Daily use of Reference anticoagulant medicines may help prevent recurring Reference pulmonary embolism Opens New Window by stopping new blood clots from forming and stopping existing clots from growing.
The risk of forming another blood clot is highest in the weeks after the first episode of pulmonary embolism. This risk decreases over time. But the risk remains high for months and sometimes years, depending upon what caused the pulmonary embolism. People with recurrent blood clots and/or pulmonary embolism may have to take anticoagulants daily for the rest of their lives. Anticoagulant medicines also are often used for people who are not active due to illness or injury, or people who are having surgery on the legs, hips, belly, or brain.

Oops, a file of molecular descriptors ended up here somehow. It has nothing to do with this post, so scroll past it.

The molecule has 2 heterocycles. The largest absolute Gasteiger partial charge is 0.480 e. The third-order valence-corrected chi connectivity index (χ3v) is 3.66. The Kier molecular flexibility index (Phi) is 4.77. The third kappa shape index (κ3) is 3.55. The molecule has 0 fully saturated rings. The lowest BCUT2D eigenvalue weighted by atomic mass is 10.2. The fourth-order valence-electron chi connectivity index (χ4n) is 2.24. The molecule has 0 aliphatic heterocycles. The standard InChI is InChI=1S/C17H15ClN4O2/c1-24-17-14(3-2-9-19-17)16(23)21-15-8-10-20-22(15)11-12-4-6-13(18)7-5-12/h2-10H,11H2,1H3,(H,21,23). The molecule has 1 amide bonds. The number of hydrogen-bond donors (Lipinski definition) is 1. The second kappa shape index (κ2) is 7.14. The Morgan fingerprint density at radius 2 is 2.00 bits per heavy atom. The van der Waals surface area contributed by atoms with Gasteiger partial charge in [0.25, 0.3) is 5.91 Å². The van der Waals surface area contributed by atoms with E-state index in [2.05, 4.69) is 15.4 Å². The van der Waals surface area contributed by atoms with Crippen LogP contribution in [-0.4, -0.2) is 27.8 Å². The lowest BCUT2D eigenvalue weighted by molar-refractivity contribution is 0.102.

Other preventive methods may also be used, such as:
- Getting you moving shortly after surgery.
- Wearing Reference compression stockings to help prevent leg deep vein thrombosis if you are at increased risk for this condition.
Reference Take steps to prevent blood clots from travel, such as drinking fluids and walking around every hour. Because of long periods of inactivity, you are at higher risk for blood clots when you are traveling.
If you are already at high risk for pulmonary embolism or deep vein thrombosis, talk to your doctor before taking a long flight or car trip. Ask if you need to take any special precautions to prevent blood clots during travel.
|By:||Reference Healthwise Staff||Last Revised: Reference May 8, 2012|
|Medical Review:||Reference E. Gregory Thompson, MD - Internal Medicine
Reference Jeffrey S. Ginsberg, MD - Hematology